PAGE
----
Olive & Sinclair
Chocolate Bars - $32.50 (four pack)
Enjoy a variety of Olive & Sinclair flavors and textures–handcrafted, wrapped, printed and boxed–all by Southern hands. Typically contains 75% Cacao Dominican Republic, 67% cacao bar, Mexican-style Cinnamon Chili, and a Sea Salt bar. Occasionally bars may vary due to inventory, but that makes it fun!
Located directly in the heart of “Music Row,” the 4,500-square-foot barbershop delivers an eclectic mix of the Dixon’s concept of vintage visuals, leather comfort, and the timeless aroma of nostalgia. Specializing in a wide array of skills and styles—from the classic barbershop cut to current trend-inspired designs—the barbers at The Moose are artists who wield a shears instead of a paintbrush. They embody a laid back, humble vibe, and place emphasis on the comfort and satisfaction of their customers. But you don’t need to sit in a chair at their barbershop to enjoy the efficacy of their brand. All you need is a head of hair. (Or, as the case may be, a beard.)
Beard Balm - $18
This beard balm nourishes, tames and strengthens, so you can go about your life knowing your beard is ready to take on the day—no care needed no matter where you’re headed.
Started five years ago, Nisolo, which means not alone in Spanish, is a brand devoted to its supply chain.
It began in Peru, employing a team of artisans, crafting leather shoes. Patrick Woodyard, working in the microfinance world, was stunned by the workmanship but frustrated by the lack of a market. So he founded a company, specializing in leather shoes and catering to the American market. LA-based designer Zoe Cleary partnered with him to create classic designs with everlasting appeal, transcending seasonal fashion trends.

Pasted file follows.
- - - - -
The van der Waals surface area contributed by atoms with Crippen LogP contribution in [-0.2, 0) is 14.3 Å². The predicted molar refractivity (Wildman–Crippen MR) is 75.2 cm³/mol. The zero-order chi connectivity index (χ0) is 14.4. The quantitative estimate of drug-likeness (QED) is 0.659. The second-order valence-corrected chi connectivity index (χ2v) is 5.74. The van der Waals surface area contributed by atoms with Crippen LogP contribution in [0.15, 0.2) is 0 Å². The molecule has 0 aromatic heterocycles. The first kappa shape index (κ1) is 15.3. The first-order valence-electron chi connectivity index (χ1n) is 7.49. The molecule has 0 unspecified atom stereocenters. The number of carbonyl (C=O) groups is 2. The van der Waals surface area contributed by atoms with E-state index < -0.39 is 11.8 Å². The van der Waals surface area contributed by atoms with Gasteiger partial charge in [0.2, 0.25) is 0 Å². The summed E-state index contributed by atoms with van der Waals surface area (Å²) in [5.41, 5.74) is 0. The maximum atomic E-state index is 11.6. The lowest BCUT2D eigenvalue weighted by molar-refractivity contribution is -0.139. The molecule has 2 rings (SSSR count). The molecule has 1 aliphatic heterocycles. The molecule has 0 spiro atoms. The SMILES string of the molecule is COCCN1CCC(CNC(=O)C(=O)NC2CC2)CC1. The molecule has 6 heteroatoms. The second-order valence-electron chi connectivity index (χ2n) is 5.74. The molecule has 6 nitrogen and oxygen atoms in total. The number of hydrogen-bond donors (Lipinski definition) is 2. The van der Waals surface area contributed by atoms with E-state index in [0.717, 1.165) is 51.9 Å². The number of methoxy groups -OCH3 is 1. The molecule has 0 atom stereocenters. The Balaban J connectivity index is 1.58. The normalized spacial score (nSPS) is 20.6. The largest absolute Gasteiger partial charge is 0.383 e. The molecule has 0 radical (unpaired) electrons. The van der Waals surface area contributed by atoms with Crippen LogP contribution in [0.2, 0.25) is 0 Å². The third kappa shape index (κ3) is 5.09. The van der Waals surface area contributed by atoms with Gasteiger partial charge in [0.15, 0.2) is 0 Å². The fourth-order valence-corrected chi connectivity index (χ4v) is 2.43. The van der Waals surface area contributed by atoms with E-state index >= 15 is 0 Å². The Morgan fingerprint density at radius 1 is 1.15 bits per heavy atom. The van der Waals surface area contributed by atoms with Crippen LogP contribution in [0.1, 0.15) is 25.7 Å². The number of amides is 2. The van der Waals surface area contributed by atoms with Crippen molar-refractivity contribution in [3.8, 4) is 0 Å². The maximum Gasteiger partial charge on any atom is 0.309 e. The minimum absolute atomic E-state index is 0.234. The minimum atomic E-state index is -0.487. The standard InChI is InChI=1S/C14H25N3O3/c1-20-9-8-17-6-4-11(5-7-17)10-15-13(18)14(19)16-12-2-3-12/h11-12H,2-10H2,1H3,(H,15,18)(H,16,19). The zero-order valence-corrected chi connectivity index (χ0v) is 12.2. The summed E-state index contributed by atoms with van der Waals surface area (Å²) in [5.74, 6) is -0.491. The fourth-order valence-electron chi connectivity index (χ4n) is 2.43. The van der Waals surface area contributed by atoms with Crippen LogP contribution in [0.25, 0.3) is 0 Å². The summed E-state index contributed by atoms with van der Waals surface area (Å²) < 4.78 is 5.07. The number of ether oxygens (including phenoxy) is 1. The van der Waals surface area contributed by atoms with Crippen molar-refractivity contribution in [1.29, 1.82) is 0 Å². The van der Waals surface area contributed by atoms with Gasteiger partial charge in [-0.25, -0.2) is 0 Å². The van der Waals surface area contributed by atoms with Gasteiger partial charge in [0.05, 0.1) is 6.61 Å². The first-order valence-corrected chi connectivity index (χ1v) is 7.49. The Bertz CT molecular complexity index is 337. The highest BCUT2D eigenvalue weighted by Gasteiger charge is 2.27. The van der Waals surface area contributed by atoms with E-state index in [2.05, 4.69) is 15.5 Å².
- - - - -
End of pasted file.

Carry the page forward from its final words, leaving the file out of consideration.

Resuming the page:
The brand has since grown and acquired other companies, branching out beyond the confines of leather workshops in Peru and exploring new domains –handbags and even jewelry out of Kenya.
Luca Chukka Boot - $198
The Luca Chukka Boot is Nisolo’s latest chukka boot to join their men’s boot collection. Its updated design features a more modern toe, sleeker lines, and fewer eyelets for a classic yet minimal style.
In summer 2010, Derek Evans & Matt Blinco visited one of the nation’s largest homeless communities, Skid Row, in downtown Los Angeles, California. Shortly thereafter, they were inspired to co-found Project 615. They figured it was the least they could do to lend some support to Nashville’s growing homeless population.